One of hearing loss’s most perplexing mysteries might have been solved by scientists from the famed Massachusetts Institute of Technology (MIT), and the future design of hearing aids could get an overhaul based on their findings.
The long standing notion that voices are singled out by neural processing has been debunked by an MIT study. Isolating specific sound levels may actually be handled by a biochemical filter according to this study.
How Background Noise Impacts Our Ability to Hear
While millions of people fight hearing loss, only a fraction of them attempt to overcome that hearing loss using hearing aids.
Though a major boost in one’s ability to hear can be the outcome of using a hearing aid, people that wear a hearing-improvement device have traditionally still had trouble in environments with copious amounts of background noise. A person’s ability to discriminate voices, for example, can be seriously reduced in settings like a party or restaurant where there is a steady din of background noise.
If you’re a person who suffers from hearing loss, you very likely understand how frustrating and upsetting it can be to have a one-on-one conversation with someone in a crowded room.
For decades scientists have been investigating hearing loss. Due to those efforts, the way in which sound waves travel throughout the inner ear, and how the ear distinguishes different frequencies of sounds, was thought to be well-understood.
Scientists Identify The Tectorial Membrane
However, it was in 2007 that scientists discovered the tectorial membrane inside of the inner ear’s cochlea. The ear is the only place on the body you will find this gel-like membrane. What really intrigued scientists was how the membrane supplies mechanical filtering that can decipher and delineate between sounds.
When vibration comes into the ear, the minute tectorial membrane manages how water moves in reaction using small pores as it sits on little hairs in the cochlea. It was noted that the amplification produced by the membrane caused a different reaction to different frequencies of sound.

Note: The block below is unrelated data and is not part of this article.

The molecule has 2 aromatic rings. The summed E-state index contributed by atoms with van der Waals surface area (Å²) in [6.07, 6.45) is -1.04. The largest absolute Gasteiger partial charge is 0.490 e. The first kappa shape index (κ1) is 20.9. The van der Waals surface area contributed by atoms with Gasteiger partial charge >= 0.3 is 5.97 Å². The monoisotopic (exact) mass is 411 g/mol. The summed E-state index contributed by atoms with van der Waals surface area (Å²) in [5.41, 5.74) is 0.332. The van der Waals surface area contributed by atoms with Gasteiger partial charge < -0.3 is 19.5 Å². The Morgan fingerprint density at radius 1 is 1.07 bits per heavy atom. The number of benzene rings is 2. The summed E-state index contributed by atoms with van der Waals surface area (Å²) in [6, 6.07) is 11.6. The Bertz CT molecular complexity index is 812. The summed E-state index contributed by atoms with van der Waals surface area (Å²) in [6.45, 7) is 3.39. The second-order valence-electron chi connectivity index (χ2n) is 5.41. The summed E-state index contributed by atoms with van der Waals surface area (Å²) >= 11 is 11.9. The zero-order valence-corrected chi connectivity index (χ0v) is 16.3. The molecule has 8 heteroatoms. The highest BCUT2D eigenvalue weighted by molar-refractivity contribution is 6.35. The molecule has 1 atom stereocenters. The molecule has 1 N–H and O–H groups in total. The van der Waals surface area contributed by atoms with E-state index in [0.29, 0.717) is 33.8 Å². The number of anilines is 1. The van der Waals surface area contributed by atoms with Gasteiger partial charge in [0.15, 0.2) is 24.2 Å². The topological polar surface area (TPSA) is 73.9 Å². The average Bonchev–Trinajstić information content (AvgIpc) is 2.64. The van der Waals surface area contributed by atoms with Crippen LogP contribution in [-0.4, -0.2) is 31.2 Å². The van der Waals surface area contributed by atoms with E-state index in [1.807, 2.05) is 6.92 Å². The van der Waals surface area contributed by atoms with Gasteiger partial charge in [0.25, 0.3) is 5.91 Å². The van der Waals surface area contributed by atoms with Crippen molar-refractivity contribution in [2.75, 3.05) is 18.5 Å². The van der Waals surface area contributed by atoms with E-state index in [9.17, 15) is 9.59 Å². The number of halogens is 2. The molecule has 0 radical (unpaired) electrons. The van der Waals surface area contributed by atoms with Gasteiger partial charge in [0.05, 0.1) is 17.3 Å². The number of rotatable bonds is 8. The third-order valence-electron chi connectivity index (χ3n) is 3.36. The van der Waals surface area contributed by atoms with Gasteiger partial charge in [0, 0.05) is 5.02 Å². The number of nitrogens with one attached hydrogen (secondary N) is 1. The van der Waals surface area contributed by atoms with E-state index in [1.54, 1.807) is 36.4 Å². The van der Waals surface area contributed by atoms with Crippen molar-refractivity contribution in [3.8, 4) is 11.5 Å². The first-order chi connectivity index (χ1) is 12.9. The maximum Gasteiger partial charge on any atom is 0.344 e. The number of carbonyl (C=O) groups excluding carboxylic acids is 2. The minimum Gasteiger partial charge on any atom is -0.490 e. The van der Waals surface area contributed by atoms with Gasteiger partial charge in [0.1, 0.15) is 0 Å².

The tones at the highest and lowest end of the spectrum appeared to be less affected by the amplification, but the study found strong amplification in the middle tones.
It’s that development that leads some to believe MIT’s groundbreaking discovery could be the conduit to more effective hearing aids that ultimately enable better single-voice identification.
Hearing Aid Design of The Future
The fundamental concepts of hearing aid design haven’t changed much over the years. A microphone to pick up sound and a loudspeaker to amplify it are the basic elements of hearing aids which, besides a few technology tweaks, have remained the same. Regrettably, that’s where one of the design’s drawbacks becomes evident.
Amplifiers, typically, are not able to differentiate between different frequencies of sounds, because of this, the ear receives boosted levels of all sounds, including background noise. Another MIT scientist has long believed tectorial membrane research could lead to new hearing aid designs that offer better speech recognition for wearers.
The user of these new hearing aids could, theoretically, tune in to a specific voice as the hearing aid would be able to tune specific frequencies. With this concept, the volume of those sounds would be the only sounds boosted to aid in reception.
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